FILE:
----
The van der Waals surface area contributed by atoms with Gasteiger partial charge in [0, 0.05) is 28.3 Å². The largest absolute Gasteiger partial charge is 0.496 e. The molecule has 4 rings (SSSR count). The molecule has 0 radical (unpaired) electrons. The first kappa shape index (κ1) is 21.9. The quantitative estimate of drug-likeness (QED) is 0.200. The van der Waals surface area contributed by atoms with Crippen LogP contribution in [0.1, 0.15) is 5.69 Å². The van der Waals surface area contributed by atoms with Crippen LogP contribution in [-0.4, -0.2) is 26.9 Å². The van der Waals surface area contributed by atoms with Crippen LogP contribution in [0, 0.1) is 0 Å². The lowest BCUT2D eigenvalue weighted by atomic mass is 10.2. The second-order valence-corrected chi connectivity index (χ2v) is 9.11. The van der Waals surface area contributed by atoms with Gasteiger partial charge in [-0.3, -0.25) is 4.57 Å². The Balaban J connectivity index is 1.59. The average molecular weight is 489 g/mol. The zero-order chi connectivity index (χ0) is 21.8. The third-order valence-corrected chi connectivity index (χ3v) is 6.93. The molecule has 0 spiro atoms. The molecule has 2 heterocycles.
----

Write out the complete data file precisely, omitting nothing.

The van der Waals surface area contributed by atoms with Gasteiger partial charge in [0, 0.05) is 28.3 Å². The largest absolute Gasteiger partial charge is 0.496 e. The molecule has 4 rings (SSSR count). The molecule has 0 radical (unpaired) electrons. The first kappa shape index (κ1) is 21.9. The quantitative estimate of drug-likeness (QED) is 0.200. The van der Waals surface area contributed by atoms with Crippen LogP contribution in [0.1, 0.15) is 5.69 Å². The van der Waals surface area contributed by atoms with Crippen LogP contribution in [-0.4, -0.2) is 26.9 Å². The van der Waals surface area contributed by atoms with Crippen LogP contribution in [0, 0.1) is 0 Å². The lowest BCUT2D eigenvalue weighted by atomic mass is 10.2. The second-order valence-corrected chi connectivity index (χ2v) is 9.11. The van der Waals surface area contributed by atoms with Gasteiger partial charge in [-0.3, -0.25) is 4.57 Å². The Balaban J connectivity index is 1.59. The average molecular weight is 489 g/mol. The zero-order chi connectivity index (χ0) is 21.8. The third-order valence-corrected chi connectivity index (χ3v) is 6.93. The molecule has 0 spiro atoms. The molecule has 2 heterocycles.